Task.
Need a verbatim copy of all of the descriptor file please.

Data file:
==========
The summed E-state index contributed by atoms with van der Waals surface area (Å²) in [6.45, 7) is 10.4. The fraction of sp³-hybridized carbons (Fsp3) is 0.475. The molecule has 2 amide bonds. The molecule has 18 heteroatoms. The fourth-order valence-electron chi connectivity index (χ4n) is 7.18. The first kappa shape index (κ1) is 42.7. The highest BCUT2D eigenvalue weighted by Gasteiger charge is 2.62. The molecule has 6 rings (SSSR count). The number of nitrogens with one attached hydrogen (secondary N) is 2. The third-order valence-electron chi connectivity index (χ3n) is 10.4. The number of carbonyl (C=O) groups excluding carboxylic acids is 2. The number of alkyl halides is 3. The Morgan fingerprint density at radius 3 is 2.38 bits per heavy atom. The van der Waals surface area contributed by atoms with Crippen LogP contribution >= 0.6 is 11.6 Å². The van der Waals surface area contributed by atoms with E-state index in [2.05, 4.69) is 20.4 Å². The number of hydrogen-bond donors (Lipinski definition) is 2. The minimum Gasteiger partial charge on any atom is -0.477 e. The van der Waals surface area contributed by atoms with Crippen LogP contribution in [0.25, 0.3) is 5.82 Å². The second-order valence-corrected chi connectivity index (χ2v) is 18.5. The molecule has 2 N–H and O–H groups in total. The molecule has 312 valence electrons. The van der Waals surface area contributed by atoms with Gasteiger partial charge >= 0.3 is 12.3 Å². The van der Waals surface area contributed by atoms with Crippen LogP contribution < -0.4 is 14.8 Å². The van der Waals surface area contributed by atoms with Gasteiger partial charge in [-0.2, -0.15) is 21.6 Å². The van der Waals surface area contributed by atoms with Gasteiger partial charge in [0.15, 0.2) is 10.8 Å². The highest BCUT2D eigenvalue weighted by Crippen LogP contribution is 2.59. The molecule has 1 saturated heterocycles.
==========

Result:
The summed E-state index contributed by atoms with van der Waals surface area (Å²) in [6.45, 7) is 10.4. The fraction of sp³-hybridized carbons (Fsp3) is 0.475. The molecule has 2 amide bonds. The molecule has 18 heteroatoms. The fourth-order valence-electron chi connectivity index (χ4n) is 7.18. The first kappa shape index (κ1) is 42.7. The highest BCUT2D eigenvalue weighted by Gasteiger charge is 2.62. The molecule has 6 rings (SSSR count). The number of nitrogens with one attached hydrogen (secondary N) is 2. The third-order valence-electron chi connectivity index (χ3n) is 10.4. The number of carbonyl (C=O) groups excluding carboxylic acids is 2. The number of alkyl halides is 3. The Morgan fingerprint density at radius 3 is 2.38 bits per heavy atom. The van der Waals surface area contributed by atoms with Crippen LogP contribution >= 0.6 is 11.6 Å². The van der Waals surface area contributed by atoms with E-state index in [2.05, 4.69) is 20.4 Å². The number of hydrogen-bond donors (Lipinski definition) is 2. The minimum Gasteiger partial charge on any atom is -0.477 e. The van der Waals surface area contributed by atoms with Crippen LogP contribution in [0.25, 0.3) is 5.82 Å². The second-order valence-corrected chi connectivity index (χ2v) is 18.5. The molecule has 2 N–H and O–H groups in total. The molecule has 312 valence electrons. The van der Waals surface area contributed by atoms with Gasteiger partial charge >= 0.3 is 12.3 Å². The van der Waals surface area contributed by atoms with Crippen LogP contribution < -0.4 is 14.8 Å². The van der Waals surface area contributed by atoms with Gasteiger partial charge in [-0.2, -0.15) is 21.6 Å². The van der Waals surface area contributed by atoms with Gasteiger partial charge in [0.15, 0.2) is 10.8 Å². The highest BCUT2D eigenvalue weighted by Crippen LogP contribution is 2.59. The molecule has 1 saturated heterocycles.